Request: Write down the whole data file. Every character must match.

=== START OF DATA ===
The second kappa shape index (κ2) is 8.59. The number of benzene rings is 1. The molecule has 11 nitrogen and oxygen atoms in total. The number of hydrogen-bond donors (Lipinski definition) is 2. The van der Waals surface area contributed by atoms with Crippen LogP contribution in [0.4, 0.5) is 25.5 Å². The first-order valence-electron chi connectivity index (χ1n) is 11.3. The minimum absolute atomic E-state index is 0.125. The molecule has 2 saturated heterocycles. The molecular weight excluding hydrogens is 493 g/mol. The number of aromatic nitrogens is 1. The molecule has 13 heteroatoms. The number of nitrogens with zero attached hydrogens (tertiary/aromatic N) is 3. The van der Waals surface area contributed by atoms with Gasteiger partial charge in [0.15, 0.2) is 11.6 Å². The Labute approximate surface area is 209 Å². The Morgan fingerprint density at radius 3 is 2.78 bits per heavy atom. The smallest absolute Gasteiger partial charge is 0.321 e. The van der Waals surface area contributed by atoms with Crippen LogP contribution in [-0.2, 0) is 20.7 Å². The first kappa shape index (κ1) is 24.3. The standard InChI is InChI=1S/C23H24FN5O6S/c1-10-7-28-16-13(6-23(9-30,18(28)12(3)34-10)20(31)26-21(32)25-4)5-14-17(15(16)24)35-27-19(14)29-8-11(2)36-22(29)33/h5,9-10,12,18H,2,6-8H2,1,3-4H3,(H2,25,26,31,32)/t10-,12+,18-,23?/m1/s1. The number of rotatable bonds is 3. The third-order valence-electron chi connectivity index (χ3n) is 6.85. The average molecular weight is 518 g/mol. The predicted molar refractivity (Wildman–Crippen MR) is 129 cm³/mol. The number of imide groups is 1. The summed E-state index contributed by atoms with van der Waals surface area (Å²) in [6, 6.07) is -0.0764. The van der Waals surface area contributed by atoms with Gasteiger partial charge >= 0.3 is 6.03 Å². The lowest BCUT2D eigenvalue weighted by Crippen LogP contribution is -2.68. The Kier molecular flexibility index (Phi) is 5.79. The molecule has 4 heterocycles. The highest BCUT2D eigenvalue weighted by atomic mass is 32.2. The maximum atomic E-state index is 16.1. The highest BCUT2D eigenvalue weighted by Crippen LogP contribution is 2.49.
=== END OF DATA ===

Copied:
The second kappa shape index (κ2) is 8.59. The number of benzene rings is 1. The molecule has 11 nitrogen and oxygen atoms in total. The number of hydrogen-bond donors (Lipinski definition) is 2. The van der Waals surface area contributed by atoms with Crippen LogP contribution in [0.4, 0.5) is 25.5 Å². The first-order valence-electron chi connectivity index (χ1n) is 11.3. The minimum absolute atomic E-state index is 0.125. The molecule has 2 saturated heterocycles. The molecular weight excluding hydrogens is 493 g/mol. The number of aromatic nitrogens is 1. The molecule has 13 heteroatoms. The number of nitrogens with zero attached hydrogens (tertiary/aromatic N) is 3. The van der Waals surface area contributed by atoms with Gasteiger partial charge in [0.15, 0.2) is 11.6 Å². The Labute approximate surface area is 209 Å². The Morgan fingerprint density at radius 3 is 2.78 bits per heavy atom. The smallest absolute Gasteiger partial charge is 0.321 e. The van der Waals surface area contributed by atoms with Crippen LogP contribution in [-0.2, 0) is 20.7 Å². The first kappa shape index (κ1) is 24.3. The standard InChI is InChI=1S/C23H24FN5O6S/c1-10-7-28-16-13(6-23(9-30,18(28)12(3)34-10)20(31)26-21(32)25-4)5-14-17(15(16)24)35-27-19(14)29-8-11(2)36-22(29)33/h5,9-10,12,18H,2,6-8H2,1,3-4H3,(H2,25,26,31,32)/t10-,12+,18-,23?/m1/s1. The number of rotatable bonds is 3. The third-order valence-electron chi connectivity index (χ3n) is 6.85. The average molecular weight is 518 g/mol. The predicted molar refractivity (Wildman–Crippen MR) is 129 cm³/mol. The number of imide groups is 1. The summed E-state index contributed by atoms with van der Waals surface area (Å²) in [6, 6.07) is -0.0764. The van der Waals surface area contributed by atoms with Gasteiger partial charge >= 0.3 is 6.03 Å². The lowest BCUT2D eigenvalue weighted by Crippen LogP contribution is -2.68. The Kier molecular flexibility index (Phi) is 5.79. The molecule has 4 heterocycles. The highest BCUT2D eigenvalue weighted by atomic mass is 32.2. The maximum atomic E-state index is 16.1. The highest BCUT2D eigenvalue weighted by Crippen LogP contribution is 2.49.